EBI metagenomics (https://www.ebi.ac.uk/metagenomics/) is a freely available hub for the analysis and archiving of metagenomic and metatranscriptomic data. Over the last 2 years, the resource has undergone rapid growth, with an increase of over five-fold in the number of processed samples and consequently represents one of the largest resources of analysed shotgun metagenomes. Here, we report the status of the resource in 2016 and give an overview of new developments. In particular, we describe updates to data content, a complete overhaul of the analysis pipeline, streamlining of data presentation via the website and the development of a new web based tool to compare functional analyses of sequence runs within a study. We also highlight two of the higher profile projects that have been analysed using the resource in the last year: the oceanographic projects Ocean Sampling Day and Tara Oceans. © The Author(s) 2015. Published by Oxford University Press on behalf of Nucleic Acids Research.

Nucleic Acids Res. 2016:44(D1) | 42 Citations (from Europe PMC, 2020-02-15)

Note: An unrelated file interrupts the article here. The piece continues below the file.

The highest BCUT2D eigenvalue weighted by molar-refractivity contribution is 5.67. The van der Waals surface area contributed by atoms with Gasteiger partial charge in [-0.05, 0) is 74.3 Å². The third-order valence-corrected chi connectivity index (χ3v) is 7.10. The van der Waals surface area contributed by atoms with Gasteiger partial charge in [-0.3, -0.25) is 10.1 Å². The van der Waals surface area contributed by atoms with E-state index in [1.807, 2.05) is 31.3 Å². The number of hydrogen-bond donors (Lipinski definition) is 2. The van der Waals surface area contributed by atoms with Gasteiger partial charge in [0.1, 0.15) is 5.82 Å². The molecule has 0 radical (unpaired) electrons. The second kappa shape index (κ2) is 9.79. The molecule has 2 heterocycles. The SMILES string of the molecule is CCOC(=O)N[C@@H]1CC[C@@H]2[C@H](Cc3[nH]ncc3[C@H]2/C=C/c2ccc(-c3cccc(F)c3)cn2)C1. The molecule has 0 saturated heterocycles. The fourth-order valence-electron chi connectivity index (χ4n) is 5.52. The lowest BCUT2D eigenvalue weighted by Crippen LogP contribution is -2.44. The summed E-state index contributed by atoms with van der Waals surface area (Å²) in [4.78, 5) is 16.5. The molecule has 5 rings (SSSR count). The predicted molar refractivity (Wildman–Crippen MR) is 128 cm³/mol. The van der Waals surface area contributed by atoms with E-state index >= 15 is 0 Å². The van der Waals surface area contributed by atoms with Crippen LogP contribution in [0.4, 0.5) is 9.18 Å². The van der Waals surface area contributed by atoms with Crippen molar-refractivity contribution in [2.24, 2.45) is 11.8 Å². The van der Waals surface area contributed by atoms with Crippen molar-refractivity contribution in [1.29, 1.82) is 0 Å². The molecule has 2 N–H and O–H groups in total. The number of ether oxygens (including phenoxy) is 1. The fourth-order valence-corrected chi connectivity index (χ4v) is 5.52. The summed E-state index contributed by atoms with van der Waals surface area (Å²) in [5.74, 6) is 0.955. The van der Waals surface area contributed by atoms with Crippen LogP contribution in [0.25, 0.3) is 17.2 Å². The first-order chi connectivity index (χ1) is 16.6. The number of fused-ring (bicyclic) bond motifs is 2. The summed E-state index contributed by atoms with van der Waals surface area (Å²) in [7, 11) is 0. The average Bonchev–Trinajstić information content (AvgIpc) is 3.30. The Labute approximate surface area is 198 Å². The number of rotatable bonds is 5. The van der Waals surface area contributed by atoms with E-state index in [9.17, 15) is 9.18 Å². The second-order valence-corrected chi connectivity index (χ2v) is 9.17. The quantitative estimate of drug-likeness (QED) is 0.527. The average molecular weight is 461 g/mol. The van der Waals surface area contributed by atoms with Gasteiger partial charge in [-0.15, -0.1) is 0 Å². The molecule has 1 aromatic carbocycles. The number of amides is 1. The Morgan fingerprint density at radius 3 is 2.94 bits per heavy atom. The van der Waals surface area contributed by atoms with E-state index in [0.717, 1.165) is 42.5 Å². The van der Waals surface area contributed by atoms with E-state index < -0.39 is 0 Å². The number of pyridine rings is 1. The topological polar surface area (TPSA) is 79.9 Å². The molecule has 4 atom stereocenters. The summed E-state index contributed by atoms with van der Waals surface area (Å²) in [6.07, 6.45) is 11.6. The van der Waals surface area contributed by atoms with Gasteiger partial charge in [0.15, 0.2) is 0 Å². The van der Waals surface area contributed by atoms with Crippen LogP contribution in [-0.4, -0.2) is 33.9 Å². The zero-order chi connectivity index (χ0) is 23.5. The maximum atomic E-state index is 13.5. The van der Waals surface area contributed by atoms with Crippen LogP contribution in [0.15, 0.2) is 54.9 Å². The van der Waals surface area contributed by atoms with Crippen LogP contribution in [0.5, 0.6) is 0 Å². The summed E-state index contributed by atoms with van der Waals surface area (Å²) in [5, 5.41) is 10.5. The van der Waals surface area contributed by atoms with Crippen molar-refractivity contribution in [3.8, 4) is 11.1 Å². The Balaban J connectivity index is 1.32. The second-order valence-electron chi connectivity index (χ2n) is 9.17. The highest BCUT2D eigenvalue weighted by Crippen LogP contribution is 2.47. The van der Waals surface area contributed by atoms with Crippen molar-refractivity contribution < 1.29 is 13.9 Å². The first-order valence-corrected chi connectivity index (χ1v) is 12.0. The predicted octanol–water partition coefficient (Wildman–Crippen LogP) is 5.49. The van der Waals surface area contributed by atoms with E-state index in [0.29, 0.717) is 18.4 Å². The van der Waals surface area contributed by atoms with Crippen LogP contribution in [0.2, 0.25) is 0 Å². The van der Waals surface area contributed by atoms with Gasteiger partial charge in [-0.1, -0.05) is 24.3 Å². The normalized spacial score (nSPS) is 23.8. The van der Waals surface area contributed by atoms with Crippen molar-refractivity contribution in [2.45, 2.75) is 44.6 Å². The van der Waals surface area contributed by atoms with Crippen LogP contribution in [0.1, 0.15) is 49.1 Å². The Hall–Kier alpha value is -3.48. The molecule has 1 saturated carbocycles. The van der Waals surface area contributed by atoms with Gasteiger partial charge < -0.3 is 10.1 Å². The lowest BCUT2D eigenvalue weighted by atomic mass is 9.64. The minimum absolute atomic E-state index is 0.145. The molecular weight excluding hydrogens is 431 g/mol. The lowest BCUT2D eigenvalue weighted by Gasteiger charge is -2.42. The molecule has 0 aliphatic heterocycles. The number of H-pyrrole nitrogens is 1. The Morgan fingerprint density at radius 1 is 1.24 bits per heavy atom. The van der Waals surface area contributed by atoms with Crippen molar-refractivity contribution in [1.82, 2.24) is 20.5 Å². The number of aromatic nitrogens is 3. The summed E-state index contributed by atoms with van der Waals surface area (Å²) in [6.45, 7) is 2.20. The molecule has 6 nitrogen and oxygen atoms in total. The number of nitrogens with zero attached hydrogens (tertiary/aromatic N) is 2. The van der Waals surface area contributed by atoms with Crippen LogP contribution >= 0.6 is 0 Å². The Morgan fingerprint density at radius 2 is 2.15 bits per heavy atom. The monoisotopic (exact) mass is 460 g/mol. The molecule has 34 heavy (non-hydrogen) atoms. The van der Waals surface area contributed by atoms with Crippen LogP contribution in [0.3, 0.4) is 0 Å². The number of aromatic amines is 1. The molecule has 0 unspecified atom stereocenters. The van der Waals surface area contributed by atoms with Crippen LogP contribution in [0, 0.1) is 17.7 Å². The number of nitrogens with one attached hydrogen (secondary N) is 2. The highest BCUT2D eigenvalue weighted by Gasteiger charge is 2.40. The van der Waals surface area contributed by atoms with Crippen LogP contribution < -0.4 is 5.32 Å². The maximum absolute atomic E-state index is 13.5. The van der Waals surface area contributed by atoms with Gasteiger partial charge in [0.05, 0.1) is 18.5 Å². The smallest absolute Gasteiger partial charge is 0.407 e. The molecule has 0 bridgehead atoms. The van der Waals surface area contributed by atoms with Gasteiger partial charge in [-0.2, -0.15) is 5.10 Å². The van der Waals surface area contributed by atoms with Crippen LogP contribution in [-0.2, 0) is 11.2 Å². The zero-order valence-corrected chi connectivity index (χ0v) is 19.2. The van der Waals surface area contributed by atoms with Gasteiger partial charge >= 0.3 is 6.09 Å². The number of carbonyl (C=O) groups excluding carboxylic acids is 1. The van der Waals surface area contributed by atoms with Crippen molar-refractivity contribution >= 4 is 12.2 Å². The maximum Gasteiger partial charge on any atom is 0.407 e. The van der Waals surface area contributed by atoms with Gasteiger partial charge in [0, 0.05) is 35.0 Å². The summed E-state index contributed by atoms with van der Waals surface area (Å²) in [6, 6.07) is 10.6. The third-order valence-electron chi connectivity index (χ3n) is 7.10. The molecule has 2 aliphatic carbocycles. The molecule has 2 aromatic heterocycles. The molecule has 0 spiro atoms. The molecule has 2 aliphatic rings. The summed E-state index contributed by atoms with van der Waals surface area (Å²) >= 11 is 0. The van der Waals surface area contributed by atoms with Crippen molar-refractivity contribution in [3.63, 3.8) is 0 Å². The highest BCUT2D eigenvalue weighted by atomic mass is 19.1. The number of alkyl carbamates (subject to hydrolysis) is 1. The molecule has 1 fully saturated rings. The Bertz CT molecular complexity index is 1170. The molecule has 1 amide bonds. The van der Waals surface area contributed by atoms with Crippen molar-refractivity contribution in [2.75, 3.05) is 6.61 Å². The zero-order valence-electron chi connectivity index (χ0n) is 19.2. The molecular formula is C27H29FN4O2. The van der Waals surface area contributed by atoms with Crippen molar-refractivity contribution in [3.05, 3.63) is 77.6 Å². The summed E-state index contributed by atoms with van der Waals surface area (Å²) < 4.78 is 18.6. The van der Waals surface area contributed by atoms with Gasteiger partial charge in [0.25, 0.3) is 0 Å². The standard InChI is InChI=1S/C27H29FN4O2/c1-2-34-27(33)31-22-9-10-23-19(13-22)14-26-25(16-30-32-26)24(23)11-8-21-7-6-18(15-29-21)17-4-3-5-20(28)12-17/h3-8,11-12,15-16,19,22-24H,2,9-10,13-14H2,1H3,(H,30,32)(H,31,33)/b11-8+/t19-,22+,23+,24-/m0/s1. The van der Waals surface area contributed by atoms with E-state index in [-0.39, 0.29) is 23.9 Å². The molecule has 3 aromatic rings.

24165880
EBI metagenomics--a new resource for the analysis and archiving of metagenomic data. [PMID: 24165880]
Hunter S, Corbett M, Denise H, Fraser M, Gonzalez-Beltran A, Hunter C, Jones P, Leinonen R, McAnulla C, Maguire E, Maslen J, Mitchell A, Nuka G, Oisel A, Pesseat S, Radhakrishnan R, Rocca-Serra P, Scheremetjew M, Sterk P, Vaughan D, Cochrane G, Field D, Sansone SA.

Metagenomics is a relatively recently established but rapidly expanding field that uses high-throughput next-generation sequencing technologies to characterize the microbial communities inhabiting different ecosystems (including oceans, lakes, soil, tundra, plants and body sites). Metagenomics brings with it a number of challenges, including the management, analysis, storage and sharing of data. In response to these challenges, we have developed a new metagenomics resource (http://www.ebi.ac.uk/metagenomics/) that allows users to easily submit raw nucleotide reads for functional and taxonomic analysis by a state-of-the-art pipeline, and have them automatically stored (together with descriptive, standards-compliant metadata) in the European Nucleotide Archive.

Nucleic Acids Res. 2014:42(Database issue) | 52 Citations (from Europe PMC, 2020-02-15)